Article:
A UK government-commissioned of the life sciences sector has identified health-based AI as a growth opportunity.
The UK is a leader in artificial intelligence while also benefiting from a wealth of patient data as part of its National Health Service. Both of these factors make the UK a potential hotbed for the development of .
“AI is likely to be used widely in healthcare and it should be the ambition for the UK to develop and test integrated AI systems that provide real-time data better than human monitoring and prediction of a wide range of patient outcomes in conditions such as mental health, cancer, and inflammatory disease,” writes Sir John Bell of Oxford University in the report.
The NHS treats over 65 million patients and has collected valuable data that, with sufficient oversight, could make a huge difference to medical research. AI News has already reported how artificial intelligence is certain serious conditions.
For the development of health-focused AI in the UK to be a success, the report calls for a new regulatory framework which provides researchers with access to patient data while protecting their privacy.
In his report, Bell notes the inadequacy of “current or planned” regulations for machine learning algorithms which update with new data. Our sister publication, IoT News, recently posted on how EU regulations put AI startups in Europe at risk of being left behind. It’s clear for AI to thrive a more friendly regulatory environment is required.
A healthy balance
Getting the balance right, however, is a difficult problem. Google-owned UK AI pioneer DeepMind partnered with the NHS to develop a clinical task management app. The partnership came under investigation, and the ICO determined it breached UK privacy law.
The ICO concluded the 1.6 million NHS patients whose medical records were shared with Google without their explicit consent would not have “reasonably expected” their information to be used in this manner.
However, Google-DeepMind also has arrangements for various projects with other NHS trusts. A partnership with Moorfields Eye Hospital provides the AI company with legal and free access to one million “anonymised” eye scans. Using this data, DeepMind and Moorfields are hoping to develop an AI which can automate the diagnoses of two eye conditions.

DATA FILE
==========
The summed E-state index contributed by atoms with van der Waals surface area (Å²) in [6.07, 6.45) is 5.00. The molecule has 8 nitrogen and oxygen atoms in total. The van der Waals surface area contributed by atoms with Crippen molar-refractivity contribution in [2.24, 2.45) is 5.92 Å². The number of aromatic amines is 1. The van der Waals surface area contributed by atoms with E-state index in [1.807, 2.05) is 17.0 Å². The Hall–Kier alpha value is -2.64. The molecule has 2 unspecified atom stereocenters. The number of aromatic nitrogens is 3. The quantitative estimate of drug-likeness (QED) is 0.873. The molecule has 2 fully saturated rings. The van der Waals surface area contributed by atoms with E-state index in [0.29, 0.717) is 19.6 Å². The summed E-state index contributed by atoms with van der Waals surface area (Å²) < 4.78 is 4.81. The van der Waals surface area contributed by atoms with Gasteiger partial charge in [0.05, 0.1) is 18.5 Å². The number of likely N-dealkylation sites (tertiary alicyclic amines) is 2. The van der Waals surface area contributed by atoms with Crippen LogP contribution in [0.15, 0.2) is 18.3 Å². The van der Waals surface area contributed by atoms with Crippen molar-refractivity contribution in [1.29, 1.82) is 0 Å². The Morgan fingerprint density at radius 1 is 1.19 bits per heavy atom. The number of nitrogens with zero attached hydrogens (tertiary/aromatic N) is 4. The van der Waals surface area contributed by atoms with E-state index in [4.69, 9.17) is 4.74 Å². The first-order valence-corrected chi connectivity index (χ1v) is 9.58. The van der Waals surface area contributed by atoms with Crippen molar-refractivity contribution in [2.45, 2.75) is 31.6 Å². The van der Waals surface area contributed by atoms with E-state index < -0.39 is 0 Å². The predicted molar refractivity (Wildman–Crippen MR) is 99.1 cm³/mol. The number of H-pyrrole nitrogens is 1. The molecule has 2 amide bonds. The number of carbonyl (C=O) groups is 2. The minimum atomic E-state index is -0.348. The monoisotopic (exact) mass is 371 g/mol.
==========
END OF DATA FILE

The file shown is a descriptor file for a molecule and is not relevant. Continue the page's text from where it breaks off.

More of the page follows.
Once the AI is adept, it can be sold around the world to other practices and medical institutions. This is the model DeepMind intends to follow.
“We have to build a sustainable business model on this. We’ve been clear about that from the outset,” explained DeepMind co-founder Mustafa Suleyman during an outreach event last year. “What we would like to do is get paid, at least some proportion of what we get paid, to be connected to the actual concrete, clinical outcomes.”
Of course, the pitch to consumers to provide their health data is easier when they have something to see for it. During last year’s presentation, Suleyman displayed a prototype for ‘Patient Portal’ where patients can interact with their health data on their phones.
In his report, Bell also highlights the need for transparency. “Many more people support than oppose health data being used by commercial organisations undertaking health research, but it is also clear that strong patient and clinician engagement and involvement, alongside clear permissions and controls, are vital to the success of any health data initiative,” he writes.
Rather than just allowing large companies such as Google to come in and strip the valuable data of the NHS, Bell wants the UK government to be proactive in establishing a framework whereby the NHS — and the taxpayers which fund it — benefit from it. This would prevent companies building health-focused AIs off patients for free, only to sell it back to them if they want to use it.
Should health-focused AI development be a strategic priority? Let us know your thoughts in the comments.
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